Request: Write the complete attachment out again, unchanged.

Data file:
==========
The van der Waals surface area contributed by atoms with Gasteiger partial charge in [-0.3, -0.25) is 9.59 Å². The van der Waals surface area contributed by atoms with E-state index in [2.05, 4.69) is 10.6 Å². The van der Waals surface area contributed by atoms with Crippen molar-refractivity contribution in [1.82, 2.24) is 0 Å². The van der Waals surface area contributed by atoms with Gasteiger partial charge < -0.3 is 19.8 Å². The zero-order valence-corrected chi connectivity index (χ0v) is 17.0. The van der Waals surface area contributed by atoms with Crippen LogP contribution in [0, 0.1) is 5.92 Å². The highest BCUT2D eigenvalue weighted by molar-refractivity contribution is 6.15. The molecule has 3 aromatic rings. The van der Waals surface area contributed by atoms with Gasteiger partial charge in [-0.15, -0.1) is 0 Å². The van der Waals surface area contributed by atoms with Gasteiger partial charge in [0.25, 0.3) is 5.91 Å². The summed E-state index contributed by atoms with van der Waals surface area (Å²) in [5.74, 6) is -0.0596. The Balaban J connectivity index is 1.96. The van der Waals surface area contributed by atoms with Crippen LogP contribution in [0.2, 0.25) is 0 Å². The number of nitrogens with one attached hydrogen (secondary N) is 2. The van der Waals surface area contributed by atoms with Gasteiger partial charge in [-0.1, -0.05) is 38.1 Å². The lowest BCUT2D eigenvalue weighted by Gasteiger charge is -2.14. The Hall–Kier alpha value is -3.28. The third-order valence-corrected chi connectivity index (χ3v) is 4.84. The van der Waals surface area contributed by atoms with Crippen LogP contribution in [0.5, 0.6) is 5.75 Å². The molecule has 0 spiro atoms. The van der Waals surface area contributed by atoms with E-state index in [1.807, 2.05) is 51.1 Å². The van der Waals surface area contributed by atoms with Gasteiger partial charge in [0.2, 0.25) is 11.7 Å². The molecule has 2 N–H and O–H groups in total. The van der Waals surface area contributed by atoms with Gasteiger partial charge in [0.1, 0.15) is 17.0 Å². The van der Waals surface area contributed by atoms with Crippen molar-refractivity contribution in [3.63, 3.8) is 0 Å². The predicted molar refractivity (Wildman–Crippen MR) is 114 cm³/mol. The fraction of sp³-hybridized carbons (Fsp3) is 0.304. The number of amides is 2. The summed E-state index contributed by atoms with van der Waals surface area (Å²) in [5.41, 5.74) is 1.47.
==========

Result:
The van der Waals surface area contributed by atoms with Gasteiger partial charge in [-0.3, -0.25) is 9.59 Å². The van der Waals surface area contributed by atoms with E-state index in [2.05, 4.69) is 10.6 Å². The van der Waals surface area contributed by atoms with Crippen molar-refractivity contribution in [1.82, 2.24) is 0 Å². The van der Waals surface area contributed by atoms with Gasteiger partial charge < -0.3 is 19.8 Å². The zero-order valence-corrected chi connectivity index (χ0v) is 17.0. The van der Waals surface area contributed by atoms with Crippen LogP contribution in [0, 0.1) is 5.92 Å². The highest BCUT2D eigenvalue weighted by molar-refractivity contribution is 6.15. The molecule has 3 aromatic rings. The van der Waals surface area contributed by atoms with Gasteiger partial charge in [-0.15, -0.1) is 0 Å². The van der Waals surface area contributed by atoms with Gasteiger partial charge in [0.25, 0.3) is 5.91 Å². The summed E-state index contributed by atoms with van der Waals surface area (Å²) in [5.74, 6) is -0.0596. The Balaban J connectivity index is 1.96. The van der Waals surface area contributed by atoms with Crippen LogP contribution in [0.2, 0.25) is 0 Å². The number of nitrogens with one attached hydrogen (secondary N) is 2. The van der Waals surface area contributed by atoms with Gasteiger partial charge in [-0.1, -0.05) is 38.1 Å². The lowest BCUT2D eigenvalue weighted by Gasteiger charge is -2.14. The Hall–Kier alpha value is -3.28. The third-order valence-corrected chi connectivity index (χ3v) is 4.84. The van der Waals surface area contributed by atoms with Crippen LogP contribution in [0.5, 0.6) is 5.75 Å². The molecule has 0 spiro atoms. The van der Waals surface area contributed by atoms with E-state index in [1.807, 2.05) is 51.1 Å². The van der Waals surface area contributed by atoms with Gasteiger partial charge in [0.2, 0.25) is 11.7 Å². The molecule has 2 N–H and O–H groups in total. The van der Waals surface area contributed by atoms with Gasteiger partial charge in [0.1, 0.15) is 17.0 Å². The van der Waals surface area contributed by atoms with Crippen molar-refractivity contribution in [3.63, 3.8) is 0 Å². The predicted molar refractivity (Wildman–Crippen MR) is 114 cm³/mol. The fraction of sp³-hybridized carbons (Fsp3) is 0.304. The number of amides is 2. The summed E-state index contributed by atoms with van der Waals surface area (Å²) in [5.41, 5.74) is 1.47.